Ever since Ambien was released to the market a decade ago, there have been people questioning whether or not it is a safe product for use in the long term. Each and every time the controversy has been brought up, there has been evidence provided by the manufacturer to show that indeed Ambien is completely safe. However – the doubts still haven’t been put to rest. Let us find out the truth for ourselves. Ambien has been Around for Years The first thing you need to realize about Ambien is that it has been used for a number of years – throughout a number of countries – with millions of people. No severe side effects have been reported from taking Ambien, if you take the doses recommended by physicians. This clearly illustrates that the safety profile of the drug is second to none.
Is Ambien Safe?
The safety record described above has caused some people to question why it is that Ambien is safe, whilst many other sleeping drugs and pills are relatively dangerous in comparison. The answer may in fact lie in the details of the active ingredient. The active ingredient in Ambien is Zolpidem Tartarate – which is a chemical compound synthesised in a lab.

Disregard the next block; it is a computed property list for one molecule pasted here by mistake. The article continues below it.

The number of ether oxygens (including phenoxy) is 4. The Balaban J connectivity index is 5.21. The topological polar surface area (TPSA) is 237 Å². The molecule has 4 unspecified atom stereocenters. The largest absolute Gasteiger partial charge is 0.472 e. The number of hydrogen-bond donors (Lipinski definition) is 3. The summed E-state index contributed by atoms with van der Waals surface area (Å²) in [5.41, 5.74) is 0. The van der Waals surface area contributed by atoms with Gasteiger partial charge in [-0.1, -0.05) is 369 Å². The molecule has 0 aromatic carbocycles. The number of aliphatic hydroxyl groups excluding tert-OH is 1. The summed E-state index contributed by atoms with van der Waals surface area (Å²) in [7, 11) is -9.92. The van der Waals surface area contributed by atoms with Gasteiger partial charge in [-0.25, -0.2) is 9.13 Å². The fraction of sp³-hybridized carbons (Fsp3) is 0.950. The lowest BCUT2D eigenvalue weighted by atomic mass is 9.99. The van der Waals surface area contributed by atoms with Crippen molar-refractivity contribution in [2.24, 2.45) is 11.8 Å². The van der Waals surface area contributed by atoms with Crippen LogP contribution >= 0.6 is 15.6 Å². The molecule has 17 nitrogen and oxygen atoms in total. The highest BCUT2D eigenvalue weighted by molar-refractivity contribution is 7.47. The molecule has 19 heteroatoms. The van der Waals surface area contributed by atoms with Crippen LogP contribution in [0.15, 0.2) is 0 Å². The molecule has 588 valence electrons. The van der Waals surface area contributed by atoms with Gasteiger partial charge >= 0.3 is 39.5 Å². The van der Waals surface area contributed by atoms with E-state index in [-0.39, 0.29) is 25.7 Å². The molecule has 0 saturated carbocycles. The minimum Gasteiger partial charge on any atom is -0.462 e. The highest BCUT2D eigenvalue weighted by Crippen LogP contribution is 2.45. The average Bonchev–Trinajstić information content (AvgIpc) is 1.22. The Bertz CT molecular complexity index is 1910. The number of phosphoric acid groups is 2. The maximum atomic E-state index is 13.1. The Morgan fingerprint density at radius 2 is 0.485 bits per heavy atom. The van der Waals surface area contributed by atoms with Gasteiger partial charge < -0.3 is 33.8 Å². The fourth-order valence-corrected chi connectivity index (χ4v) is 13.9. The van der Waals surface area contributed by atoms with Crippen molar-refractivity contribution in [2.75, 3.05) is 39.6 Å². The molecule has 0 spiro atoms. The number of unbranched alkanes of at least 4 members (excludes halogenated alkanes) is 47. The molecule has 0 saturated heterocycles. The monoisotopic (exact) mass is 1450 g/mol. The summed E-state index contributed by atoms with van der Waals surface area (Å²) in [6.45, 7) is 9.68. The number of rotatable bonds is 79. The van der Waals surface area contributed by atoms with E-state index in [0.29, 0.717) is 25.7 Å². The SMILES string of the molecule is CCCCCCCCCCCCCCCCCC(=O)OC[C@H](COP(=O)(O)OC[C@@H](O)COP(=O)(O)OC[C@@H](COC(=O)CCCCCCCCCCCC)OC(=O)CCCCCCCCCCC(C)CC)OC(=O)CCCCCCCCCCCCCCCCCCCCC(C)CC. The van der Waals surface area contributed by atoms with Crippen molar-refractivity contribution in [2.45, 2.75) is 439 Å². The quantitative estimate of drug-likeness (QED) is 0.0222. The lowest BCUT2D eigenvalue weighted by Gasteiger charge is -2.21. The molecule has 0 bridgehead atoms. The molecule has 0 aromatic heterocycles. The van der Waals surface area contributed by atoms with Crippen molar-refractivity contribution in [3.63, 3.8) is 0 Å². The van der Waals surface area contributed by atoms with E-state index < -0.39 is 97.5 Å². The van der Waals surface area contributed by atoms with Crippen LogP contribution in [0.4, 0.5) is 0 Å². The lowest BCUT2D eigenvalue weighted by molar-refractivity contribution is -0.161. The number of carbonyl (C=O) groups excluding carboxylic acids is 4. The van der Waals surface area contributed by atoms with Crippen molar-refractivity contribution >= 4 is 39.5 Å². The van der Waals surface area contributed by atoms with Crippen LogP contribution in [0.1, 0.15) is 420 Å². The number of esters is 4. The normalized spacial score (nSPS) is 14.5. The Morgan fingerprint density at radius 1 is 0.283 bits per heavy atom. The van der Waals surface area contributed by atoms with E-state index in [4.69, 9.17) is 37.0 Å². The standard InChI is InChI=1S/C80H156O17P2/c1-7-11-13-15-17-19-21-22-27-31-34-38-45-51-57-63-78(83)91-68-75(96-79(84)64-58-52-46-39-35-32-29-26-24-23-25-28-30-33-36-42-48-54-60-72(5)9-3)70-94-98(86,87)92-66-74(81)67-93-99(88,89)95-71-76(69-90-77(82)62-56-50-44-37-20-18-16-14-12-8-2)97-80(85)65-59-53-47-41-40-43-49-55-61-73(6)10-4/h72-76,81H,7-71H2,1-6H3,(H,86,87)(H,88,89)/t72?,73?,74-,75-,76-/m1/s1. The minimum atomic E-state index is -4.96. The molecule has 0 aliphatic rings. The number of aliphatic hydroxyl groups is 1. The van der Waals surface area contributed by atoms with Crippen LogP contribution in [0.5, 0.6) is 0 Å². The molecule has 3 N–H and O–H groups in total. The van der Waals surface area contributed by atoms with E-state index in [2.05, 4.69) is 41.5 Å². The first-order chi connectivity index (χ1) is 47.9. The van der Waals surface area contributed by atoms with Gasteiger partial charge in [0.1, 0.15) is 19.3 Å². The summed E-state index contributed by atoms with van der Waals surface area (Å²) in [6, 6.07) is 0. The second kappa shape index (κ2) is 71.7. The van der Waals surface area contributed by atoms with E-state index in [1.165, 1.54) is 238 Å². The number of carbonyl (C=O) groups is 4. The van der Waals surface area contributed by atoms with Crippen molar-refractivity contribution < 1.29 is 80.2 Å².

Unlike many other sleeping drugs however – Ambien does not cause direct sedation – but instead allows you to relax, stay calm, and in essence – improve your mood.
Combined – these effects have the following flow on benefits:
Improvement in mood which could lead to an improvement in stress levels
No sedation means that if you need to be awake whilst taking Ambien – you will not be generally impaired
Whilst the drug does cross the blood / brain barrier – the effects on blood chemistry are minimal
Once again – each of these points backs up the legitimacy of Ambien for use in people who are unable to sleep – even in the long term. Whilst many physicians try to recommend that you only take Ambien for a short period of time (and we are certainly not arguing that this is a valid point) – we have just proven that the safety of the drug over the long term is absolutely stellar – and backed up by a huge amount of clinical research.